Significant features of logistic regression (p<0.05) and top 6 features of machine learning algorithms for mortality and ICU models
|Logistic||Random Forests||Xgboost||SVM||Neural Network|
ALT: Alanine aminotransferase, LDH: lactate dehydrogenase, CRP: C-reactive protein, SBP: systolic blood pressure. COPD: chronic obstructive pulmonary.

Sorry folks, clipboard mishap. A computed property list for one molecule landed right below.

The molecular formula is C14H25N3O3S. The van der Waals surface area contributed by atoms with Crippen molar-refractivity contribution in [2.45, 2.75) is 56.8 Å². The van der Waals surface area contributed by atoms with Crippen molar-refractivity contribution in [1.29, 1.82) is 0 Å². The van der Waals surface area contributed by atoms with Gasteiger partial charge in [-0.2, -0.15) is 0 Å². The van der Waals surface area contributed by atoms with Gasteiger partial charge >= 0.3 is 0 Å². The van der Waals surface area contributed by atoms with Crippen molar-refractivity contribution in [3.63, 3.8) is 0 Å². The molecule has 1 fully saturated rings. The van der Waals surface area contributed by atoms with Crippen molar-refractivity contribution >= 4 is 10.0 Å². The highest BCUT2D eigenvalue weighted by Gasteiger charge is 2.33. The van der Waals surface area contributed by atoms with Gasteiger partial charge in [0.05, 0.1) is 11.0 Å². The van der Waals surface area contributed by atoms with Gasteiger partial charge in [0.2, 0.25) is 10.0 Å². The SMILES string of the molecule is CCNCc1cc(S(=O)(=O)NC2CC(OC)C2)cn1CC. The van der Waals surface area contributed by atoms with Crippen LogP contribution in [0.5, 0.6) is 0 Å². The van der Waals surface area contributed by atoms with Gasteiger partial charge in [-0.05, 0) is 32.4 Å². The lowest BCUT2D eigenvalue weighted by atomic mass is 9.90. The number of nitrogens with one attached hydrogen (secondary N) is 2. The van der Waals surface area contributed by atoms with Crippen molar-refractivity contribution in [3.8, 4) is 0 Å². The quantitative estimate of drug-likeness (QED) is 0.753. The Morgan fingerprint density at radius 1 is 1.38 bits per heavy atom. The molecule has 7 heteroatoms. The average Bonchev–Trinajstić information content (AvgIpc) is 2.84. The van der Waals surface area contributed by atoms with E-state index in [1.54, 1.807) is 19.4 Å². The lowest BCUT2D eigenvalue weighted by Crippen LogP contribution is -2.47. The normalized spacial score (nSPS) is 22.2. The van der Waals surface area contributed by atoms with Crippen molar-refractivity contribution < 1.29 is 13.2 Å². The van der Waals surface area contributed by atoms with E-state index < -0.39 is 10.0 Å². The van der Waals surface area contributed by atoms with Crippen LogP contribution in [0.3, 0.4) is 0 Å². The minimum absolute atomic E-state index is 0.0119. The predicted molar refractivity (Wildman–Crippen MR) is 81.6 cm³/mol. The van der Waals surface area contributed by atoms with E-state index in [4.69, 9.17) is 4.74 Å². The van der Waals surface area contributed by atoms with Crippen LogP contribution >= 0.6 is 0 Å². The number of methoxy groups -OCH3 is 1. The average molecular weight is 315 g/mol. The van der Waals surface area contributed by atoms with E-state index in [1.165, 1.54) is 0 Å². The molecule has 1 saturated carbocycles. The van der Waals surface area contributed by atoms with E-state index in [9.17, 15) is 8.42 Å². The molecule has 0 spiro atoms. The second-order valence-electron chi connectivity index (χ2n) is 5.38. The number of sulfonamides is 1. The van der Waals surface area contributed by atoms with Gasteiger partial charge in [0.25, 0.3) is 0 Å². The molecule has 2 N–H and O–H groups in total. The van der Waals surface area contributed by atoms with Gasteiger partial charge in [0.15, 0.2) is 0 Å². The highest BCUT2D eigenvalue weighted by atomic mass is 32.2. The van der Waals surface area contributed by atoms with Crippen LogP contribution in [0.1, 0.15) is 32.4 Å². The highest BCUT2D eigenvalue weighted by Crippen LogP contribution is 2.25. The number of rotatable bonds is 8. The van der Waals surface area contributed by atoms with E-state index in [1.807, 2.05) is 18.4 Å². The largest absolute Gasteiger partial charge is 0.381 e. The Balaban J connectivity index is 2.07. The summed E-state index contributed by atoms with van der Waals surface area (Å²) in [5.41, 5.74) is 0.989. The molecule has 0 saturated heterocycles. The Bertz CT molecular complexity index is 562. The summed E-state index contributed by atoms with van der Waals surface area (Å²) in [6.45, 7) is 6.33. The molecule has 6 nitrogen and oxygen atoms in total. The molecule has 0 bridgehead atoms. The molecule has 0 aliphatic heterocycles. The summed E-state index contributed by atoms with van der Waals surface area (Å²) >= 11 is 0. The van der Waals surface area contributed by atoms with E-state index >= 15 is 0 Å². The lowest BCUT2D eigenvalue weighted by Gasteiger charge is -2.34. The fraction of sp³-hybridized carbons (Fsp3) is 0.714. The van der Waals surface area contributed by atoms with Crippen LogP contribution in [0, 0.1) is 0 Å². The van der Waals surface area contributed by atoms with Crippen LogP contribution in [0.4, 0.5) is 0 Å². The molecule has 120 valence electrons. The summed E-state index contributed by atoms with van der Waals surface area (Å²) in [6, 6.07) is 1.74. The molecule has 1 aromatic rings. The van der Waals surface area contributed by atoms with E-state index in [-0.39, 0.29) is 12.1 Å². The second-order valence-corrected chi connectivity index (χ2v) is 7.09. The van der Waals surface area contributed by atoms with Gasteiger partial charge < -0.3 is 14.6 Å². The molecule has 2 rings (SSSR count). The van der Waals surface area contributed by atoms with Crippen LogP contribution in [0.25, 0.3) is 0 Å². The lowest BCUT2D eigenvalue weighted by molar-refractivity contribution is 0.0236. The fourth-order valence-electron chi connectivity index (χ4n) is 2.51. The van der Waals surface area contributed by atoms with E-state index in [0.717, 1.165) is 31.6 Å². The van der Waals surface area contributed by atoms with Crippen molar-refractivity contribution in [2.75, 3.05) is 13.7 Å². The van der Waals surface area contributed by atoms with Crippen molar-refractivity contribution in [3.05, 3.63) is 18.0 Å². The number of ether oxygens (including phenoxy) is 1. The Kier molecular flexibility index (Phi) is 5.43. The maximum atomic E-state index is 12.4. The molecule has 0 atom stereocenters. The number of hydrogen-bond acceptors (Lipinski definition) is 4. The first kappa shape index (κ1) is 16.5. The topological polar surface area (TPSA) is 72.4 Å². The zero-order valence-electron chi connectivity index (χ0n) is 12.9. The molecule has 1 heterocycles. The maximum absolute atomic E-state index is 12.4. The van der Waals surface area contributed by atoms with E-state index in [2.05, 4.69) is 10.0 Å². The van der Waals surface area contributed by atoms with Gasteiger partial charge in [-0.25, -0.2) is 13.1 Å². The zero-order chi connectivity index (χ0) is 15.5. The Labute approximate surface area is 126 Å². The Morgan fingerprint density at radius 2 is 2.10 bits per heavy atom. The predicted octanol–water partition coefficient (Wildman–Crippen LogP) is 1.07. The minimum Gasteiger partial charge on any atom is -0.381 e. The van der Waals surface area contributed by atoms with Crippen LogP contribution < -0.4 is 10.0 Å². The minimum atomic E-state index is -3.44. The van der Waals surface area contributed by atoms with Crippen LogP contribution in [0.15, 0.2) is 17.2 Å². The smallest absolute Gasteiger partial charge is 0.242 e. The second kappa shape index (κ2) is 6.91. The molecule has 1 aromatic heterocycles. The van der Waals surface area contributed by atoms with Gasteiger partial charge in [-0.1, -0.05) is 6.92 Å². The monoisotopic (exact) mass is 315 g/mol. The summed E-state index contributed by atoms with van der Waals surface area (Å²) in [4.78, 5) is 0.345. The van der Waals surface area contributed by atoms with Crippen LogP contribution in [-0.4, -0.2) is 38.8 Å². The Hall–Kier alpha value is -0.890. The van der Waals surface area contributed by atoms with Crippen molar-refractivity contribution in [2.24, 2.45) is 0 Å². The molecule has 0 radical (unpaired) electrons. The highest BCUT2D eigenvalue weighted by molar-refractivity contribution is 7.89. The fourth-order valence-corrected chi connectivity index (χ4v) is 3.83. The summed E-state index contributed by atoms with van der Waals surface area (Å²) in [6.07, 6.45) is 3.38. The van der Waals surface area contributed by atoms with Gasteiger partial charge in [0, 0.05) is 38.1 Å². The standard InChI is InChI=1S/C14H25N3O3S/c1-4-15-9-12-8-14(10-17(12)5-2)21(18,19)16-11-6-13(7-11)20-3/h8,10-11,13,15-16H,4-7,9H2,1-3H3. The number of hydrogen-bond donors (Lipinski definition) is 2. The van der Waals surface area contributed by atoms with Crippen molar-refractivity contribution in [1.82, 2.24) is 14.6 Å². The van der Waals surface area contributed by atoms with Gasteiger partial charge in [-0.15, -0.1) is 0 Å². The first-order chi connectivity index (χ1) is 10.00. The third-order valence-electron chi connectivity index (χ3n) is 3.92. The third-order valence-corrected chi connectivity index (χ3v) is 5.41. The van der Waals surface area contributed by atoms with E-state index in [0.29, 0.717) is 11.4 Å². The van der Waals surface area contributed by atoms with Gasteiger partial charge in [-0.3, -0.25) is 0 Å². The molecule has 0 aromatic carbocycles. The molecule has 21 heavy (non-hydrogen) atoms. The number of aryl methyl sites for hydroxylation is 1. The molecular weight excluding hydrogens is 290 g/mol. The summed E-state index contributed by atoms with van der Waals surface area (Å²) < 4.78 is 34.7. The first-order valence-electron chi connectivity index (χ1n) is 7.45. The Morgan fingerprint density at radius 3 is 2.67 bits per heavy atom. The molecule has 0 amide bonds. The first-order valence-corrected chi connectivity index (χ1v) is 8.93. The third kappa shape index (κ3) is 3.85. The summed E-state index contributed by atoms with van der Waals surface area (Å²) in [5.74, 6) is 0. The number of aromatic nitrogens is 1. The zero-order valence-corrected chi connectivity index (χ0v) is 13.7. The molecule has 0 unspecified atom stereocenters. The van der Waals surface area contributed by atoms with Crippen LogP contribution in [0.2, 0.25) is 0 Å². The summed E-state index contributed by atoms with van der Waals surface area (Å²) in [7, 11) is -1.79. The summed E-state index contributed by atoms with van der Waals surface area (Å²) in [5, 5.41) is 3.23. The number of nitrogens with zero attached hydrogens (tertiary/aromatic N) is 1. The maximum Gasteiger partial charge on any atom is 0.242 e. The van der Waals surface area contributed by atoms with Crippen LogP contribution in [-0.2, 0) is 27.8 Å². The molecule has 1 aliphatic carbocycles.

Most of the top predictors of mortality and ICU admission overlapped and they were procalcitonin, LDH, CRP, and SpO2. Procalcitonin is usually found to be elevated during bacterial infections, and less so during viral infection. Its elevation in critically ill COVID-19 patients could suggest the occurrence of potential bacterial co-infections or a decreased host immune response, both leading to worse outcome in these patients . LDH reflects tissue damage and has been known to be elevated in COVID-19 infection and other lung infections [2, 3]. Elevated CRP, a blood marker of inflammation, suggests inflammatory response and tissue damage in the body . The surge of inflammation and the associated cytokine storm as a consequence have been associated with worse outcomes in COVID-19. Low SpO2 indicates failure of the lungs to oxygenate blood effectively, leading to hypoxia and respiratory failures that lead to mortality.